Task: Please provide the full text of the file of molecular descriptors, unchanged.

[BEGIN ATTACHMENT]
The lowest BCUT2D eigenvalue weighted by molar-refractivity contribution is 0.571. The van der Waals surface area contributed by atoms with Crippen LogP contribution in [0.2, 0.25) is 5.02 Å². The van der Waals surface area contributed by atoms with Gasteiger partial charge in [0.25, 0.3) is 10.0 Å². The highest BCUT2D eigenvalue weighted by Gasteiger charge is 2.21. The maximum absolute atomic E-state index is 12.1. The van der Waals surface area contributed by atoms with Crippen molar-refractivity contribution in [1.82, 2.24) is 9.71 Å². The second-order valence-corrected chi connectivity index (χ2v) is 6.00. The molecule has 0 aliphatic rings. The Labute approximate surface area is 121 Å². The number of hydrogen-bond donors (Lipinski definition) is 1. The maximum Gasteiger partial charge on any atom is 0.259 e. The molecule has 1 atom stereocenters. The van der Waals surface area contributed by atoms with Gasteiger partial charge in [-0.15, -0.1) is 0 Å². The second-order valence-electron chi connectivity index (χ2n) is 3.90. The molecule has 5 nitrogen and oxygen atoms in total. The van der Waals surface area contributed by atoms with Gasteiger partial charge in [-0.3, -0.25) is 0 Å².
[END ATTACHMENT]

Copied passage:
The lowest BCUT2D eigenvalue weighted by molar-refractivity contribution is 0.571. The van der Waals surface area contributed by atoms with Crippen LogP contribution in [0.2, 0.25) is 5.02 Å². The van der Waals surface area contributed by atoms with Gasteiger partial charge in [0.25, 0.3) is 10.0 Å². The highest BCUT2D eigenvalue weighted by Gasteiger charge is 2.21. The maximum absolute atomic E-state index is 12.1. The van der Waals surface area contributed by atoms with Crippen molar-refractivity contribution in [1.82, 2.24) is 9.71 Å². The second-order valence-corrected chi connectivity index (χ2v) is 6.00. The molecule has 0 aliphatic rings. The Labute approximate surface area is 121 Å². The number of hydrogen-bond donors (Lipinski definition) is 1. The maximum Gasteiger partial charge on any atom is 0.259 e. The molecule has 1 atom stereocenters. The van der Waals surface area contributed by atoms with Gasteiger partial charge in [-0.15, -0.1) is 0 Å². The second-order valence-electron chi connectivity index (χ2n) is 3.90. The molecule has 5 nitrogen and oxygen atoms in total. The van der Waals surface area contributed by atoms with Gasteiger partial charge in [-0.3, -0.25) is 0 Å².